Historical Portraits Picture Archive

Portrait miniature of Richard Twining (1749-1824), wearing blue coat, his waistcoat embroidered with flowers and gold thread, lace cravat, his powdered hair worn en queue 1771

John Smart (1741-1811)

Portrait miniature of Richard Twining (1749-1824), wearing blue coat, his waistcoat embroidered with flowers and gold thread, lace cravat, his powdered hair worn en queue, John Smart
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Watercolour on ivory
18th Century
Oval, 39mm (1 ½ in.) high
 
Provenance:
By direct family descent from the sitter, by whom sold; Christie’s, London, 25 May 2004, lot 175; Bought from above by S.J. Phillips; Karin Henninger-Tavcar, 2006; Private Collection, Germany.
Richard Twining was the grandson of Thomas Twining (d.1741), founder of the original teahouse at Tom’s coffeehouse, Devereux Court, Strand. He was the son of Daniel Twining (1713-1762) and his second wife Mary Little.

Richard was literally born into the tea business, his birth taking place at Devereux Court. After a brief education at Eton, he entered the business at the age of sixteen and in 1771, the year of this portrait, took over the business from his widowed mother. Richard was also married in 1771 to Mary, daughter of John Aldred, merchant of Norwich. The bracelet setting of this miniature by Smart suggests that this may have been commissioned as part of the betrothal. The couple were to have five sons, three of whom later became partners, and three daughters.[1]

Richard was instrumental in quadrupling the consumption of tea in England after he persuaded the Prime Minister, William Pitt, to reduce tea duty.[2] As Chairman of the ‘London Tea Dealers’, Pitt regularly consulted him.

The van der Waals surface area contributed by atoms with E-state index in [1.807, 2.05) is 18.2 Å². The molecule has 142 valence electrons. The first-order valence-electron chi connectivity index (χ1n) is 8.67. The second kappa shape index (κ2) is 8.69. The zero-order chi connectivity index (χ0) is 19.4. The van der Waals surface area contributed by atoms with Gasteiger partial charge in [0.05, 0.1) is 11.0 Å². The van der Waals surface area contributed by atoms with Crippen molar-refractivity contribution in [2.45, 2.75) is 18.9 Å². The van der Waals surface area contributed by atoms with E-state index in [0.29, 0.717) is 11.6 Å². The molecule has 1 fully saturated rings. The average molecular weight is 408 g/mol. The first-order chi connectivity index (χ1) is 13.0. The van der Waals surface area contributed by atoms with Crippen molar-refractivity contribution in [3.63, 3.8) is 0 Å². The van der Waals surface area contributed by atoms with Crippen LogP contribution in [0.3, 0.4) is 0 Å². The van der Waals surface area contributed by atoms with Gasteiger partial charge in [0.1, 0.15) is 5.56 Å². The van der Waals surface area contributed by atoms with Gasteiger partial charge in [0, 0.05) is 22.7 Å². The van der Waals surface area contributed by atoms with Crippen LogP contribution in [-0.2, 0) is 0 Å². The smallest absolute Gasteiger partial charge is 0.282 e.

Richard commissioned the famous doorway to the Strand shop, decorated with a lion and two Chinese figures, in 1787. The sign and typeface used by Twinings then is the same as the one the company still use and is now the world’s oldest logo.

In 1793 Richard was elected a director of the East India Company and published three papers of ‘Remarks’ on the tea trade. He retired in 1816 due to ill health, dying at Dial House, Twickenham, in 1824.

Like John Smart and Robert Wigram (cat. 33), Richard Twining was a member of the volunteers, joining the Royal Westminster regiment in 1805. Smart’s depiction of Richard is typical of the demographic of his sitters at this date, who were largely members of the wealthy merchant class.

[1] In 1801, Richard Twining commissioned Smart to paint one of his daughters (sold Christie’s, London, 9 December 2003, lot 157).
[2] The Commutation Act of 1784 reduced the tea duty from over 100 to 25 percent and eliminated smuggling.
Philip Mould Ltd, 18-19 Pall Mall, London, SW1Y 5LU.Copyright Philip Mould Ltd.